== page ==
Robert Atkins and Adam P. Frankel, Washington Times/Washington Post: President Pelosi? It could happen.
What happens when a Democratic speaker of the House – third in line to the presidency, according to the Presidential Succession Act of 1947 – is suddenly thrust into the Oval Office, succeeding a Republican president and vice president who resign, embroiled in scandal?
Such a scenario is attracting attention – #PresidentPelosi was trending on social media after last week’s announcement of an impeachment inquiry – even though it may seem far-fetched that President Donald Trump and Vice President Mike Pence would be forced from office over abuse of power related to the administration’s dealings with Ukraine or other misdeeds.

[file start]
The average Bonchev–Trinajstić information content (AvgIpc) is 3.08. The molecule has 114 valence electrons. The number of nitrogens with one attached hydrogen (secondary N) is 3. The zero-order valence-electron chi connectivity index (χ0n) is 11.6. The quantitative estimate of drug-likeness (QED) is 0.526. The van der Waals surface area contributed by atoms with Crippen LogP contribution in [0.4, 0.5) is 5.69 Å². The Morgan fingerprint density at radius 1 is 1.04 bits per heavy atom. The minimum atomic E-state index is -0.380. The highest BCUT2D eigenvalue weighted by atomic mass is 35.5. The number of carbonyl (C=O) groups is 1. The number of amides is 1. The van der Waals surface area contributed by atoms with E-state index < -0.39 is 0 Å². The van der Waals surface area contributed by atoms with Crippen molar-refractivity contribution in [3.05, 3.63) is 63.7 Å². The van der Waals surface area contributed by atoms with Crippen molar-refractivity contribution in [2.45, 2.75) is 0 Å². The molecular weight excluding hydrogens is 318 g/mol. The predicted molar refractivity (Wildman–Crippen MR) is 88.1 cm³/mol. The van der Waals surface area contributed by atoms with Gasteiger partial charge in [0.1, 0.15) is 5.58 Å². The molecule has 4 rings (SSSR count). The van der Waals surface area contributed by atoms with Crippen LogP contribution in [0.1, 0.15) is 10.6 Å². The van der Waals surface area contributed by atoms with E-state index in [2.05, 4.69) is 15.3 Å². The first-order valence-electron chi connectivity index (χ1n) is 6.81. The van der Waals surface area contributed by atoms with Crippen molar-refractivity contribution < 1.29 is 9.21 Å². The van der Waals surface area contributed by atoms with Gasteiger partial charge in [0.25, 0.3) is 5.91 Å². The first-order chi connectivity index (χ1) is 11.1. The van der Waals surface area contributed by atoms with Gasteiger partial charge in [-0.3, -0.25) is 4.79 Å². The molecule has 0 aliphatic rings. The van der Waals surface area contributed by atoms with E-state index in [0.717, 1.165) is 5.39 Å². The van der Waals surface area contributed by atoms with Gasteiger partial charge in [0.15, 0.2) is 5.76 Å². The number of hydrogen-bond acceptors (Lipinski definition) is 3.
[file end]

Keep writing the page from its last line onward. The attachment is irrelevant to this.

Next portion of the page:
This was a more urgent question in the fall of 1973. On Oct. 10, Vice President Spiro Agnew resigned, pleading nolo contendere to charges of tax evasion. Ten days later, President Richard Nixon ordered the firing of Watergate special prosecutor Archibald Cox in what is widely known as the Saturday Night Massacre. As hearings began in the Senate and the House on the nomination of Agnew’s successor, Gerald Ford, questions swirled about the possibility that Democratic House Speaker Carl Albert, D-Okla., might assume the presidency.
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WNU Editor: What is more likely is Nancy Pelosi losing her Speakership when Americans go to the polls next year than being in the Oval Office before November, 2020.